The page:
IDF helps hundreds of thousands of Syrians with 360 tons of food, 77 tons of clothing
IDF reveals amount of aid provided to Syrian refugees, with about half a million liters of diesel fuel, dozens of generators, and medical treatment for some 3,000 wounded Syrians within Israeli; 'We thank Israel, and with God's help, when there will be peace I will return here to kiss the ground in Israel,' says one Syrian refugee.
The IDF revealed Wednesday the scope of humanitarian aid that it helps provide the victims of the civil war in Syria. These efforts included transporting about half a million liters of diesel fuel, 360 tons of food, 77 tons of clothing and shoes, as well as dozens of generators and water delivery systems.
The humanitarian aid is provided to some 200,000 Syrian citizens living in 80 villages and towns in the Syrian Golan Heights and controlled by rebel groups not affiliated with ISIS. It is a strip of land 15 kilometers deep into Syria and 40 kilometers long, from the Syrian village of Jubta al-Hashib in the north to the Tal Saki area in the south-central region.
About a year ago, the Bashan division of the IDF, which is in charge of the Golan Heights, decided to set up an organized humanitarian aid system, by erecting a special unit focused on this mission, headed by Lt. Col. A., who served in intelligence positions in the past, as well as in the Civil Administration in the Gaza Division and Judea and Samaria.
"We're going to be invaluable to the local Syrians," said Golan Division Commander Brig. Gen. Yaniv Ashur. "When other villages heard about the help we were providing, they also wanted to join in. In one of the villages, the aid from Israel received a religious seal of approval when the muezzin authorized alerted worshipers they can reach the border and receive help."
From the logistics center to the rebel-controlled villages
The items are stored in a protected logistics center near the border. From there they are transferred and placed on the eastern side of the perimeter fence and later collected by the Syrians.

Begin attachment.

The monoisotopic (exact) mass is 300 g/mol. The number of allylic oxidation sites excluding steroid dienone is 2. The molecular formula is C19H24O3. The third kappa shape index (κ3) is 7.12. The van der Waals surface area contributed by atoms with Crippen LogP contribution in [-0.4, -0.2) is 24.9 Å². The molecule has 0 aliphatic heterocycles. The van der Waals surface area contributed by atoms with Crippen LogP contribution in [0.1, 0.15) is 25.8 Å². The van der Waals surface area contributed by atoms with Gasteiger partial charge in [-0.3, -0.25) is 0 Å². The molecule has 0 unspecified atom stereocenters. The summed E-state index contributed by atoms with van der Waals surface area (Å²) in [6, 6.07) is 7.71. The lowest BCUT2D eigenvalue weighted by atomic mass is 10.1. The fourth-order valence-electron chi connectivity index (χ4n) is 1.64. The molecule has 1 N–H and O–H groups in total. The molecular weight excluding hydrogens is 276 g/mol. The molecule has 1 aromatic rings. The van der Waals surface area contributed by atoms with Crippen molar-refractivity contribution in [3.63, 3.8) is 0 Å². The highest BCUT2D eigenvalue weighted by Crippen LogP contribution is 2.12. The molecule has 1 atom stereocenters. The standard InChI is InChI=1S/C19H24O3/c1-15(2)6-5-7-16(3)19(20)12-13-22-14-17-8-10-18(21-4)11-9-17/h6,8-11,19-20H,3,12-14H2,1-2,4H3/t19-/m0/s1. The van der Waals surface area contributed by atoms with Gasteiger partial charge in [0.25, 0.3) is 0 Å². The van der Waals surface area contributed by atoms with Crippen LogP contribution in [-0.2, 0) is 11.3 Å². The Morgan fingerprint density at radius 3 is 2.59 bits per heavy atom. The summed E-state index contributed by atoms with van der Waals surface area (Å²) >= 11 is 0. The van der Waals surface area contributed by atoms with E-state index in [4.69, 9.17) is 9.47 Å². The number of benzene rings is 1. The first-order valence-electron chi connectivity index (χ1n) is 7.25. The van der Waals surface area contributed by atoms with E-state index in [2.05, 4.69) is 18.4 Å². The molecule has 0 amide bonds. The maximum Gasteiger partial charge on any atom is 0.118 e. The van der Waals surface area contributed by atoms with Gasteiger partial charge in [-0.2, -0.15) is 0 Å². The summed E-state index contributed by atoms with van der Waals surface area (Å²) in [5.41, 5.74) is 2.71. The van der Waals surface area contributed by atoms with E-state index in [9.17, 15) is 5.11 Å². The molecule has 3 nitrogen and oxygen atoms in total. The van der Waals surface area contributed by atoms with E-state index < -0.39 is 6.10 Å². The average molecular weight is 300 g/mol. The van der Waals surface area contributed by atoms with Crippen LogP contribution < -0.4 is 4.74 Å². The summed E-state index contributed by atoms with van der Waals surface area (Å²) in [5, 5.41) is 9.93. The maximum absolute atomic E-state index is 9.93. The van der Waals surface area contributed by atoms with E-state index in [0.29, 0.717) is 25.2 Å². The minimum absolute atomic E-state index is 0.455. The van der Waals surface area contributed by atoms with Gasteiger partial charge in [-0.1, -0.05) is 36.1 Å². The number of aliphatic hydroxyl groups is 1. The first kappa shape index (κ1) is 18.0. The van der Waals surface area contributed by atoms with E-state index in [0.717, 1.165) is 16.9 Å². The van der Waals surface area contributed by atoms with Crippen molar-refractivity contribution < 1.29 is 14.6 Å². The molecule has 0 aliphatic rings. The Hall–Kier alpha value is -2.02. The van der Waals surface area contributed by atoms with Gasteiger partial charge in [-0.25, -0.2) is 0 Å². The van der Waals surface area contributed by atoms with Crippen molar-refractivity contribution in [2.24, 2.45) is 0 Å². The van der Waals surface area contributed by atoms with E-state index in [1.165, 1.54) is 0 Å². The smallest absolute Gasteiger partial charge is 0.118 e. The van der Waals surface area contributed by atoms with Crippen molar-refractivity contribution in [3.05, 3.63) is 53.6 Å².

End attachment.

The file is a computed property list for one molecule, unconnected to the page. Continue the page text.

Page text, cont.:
"We are in telephone contact with people in the Syrian villages, including local doctors and village heads, but also with those involved in certain professions, such as electricity, to which we transmit generators," the IDF admitted for the first time on Wednesday.
Systemizing and streamlining the aid provided by the IDF to Syrian refugees is also reflected in the way the army communicates with the Syrians: For starters, the IDF speaks to the aid recipients directly and not through aid organizations or the UN. As such, flour is directly distributed to Syrian bakeries, and vehicles and mules are provided for transporting supplies.
"In my studies in Britain, before I took up this position, I learned about the military power that existed in providing 'soft means.' (In addition—ed), the IDF Military Intelligence Research Department explained to me how much the Americans failed to achieve in the war in Iraq, due to their not taking care of the local population."
IDF sources added: "One of the guiding principles here is maintaining continuity to create credibility on the other side. We supplied them with tons of flour, which reduced the price of bread by 50 percent, 80 percent. Once a week, a Syrian children's bus arrives at the border for a day of medical treatment in Israel, which also includes fun activities for children and providing clothing.
Red Cross balks at assisting
The aid project is funded mainly by foreign donations, with the IDF supplying some of the budget, mainly for the purchase of basic goods from the IDF food center and from funding the devices to the unit.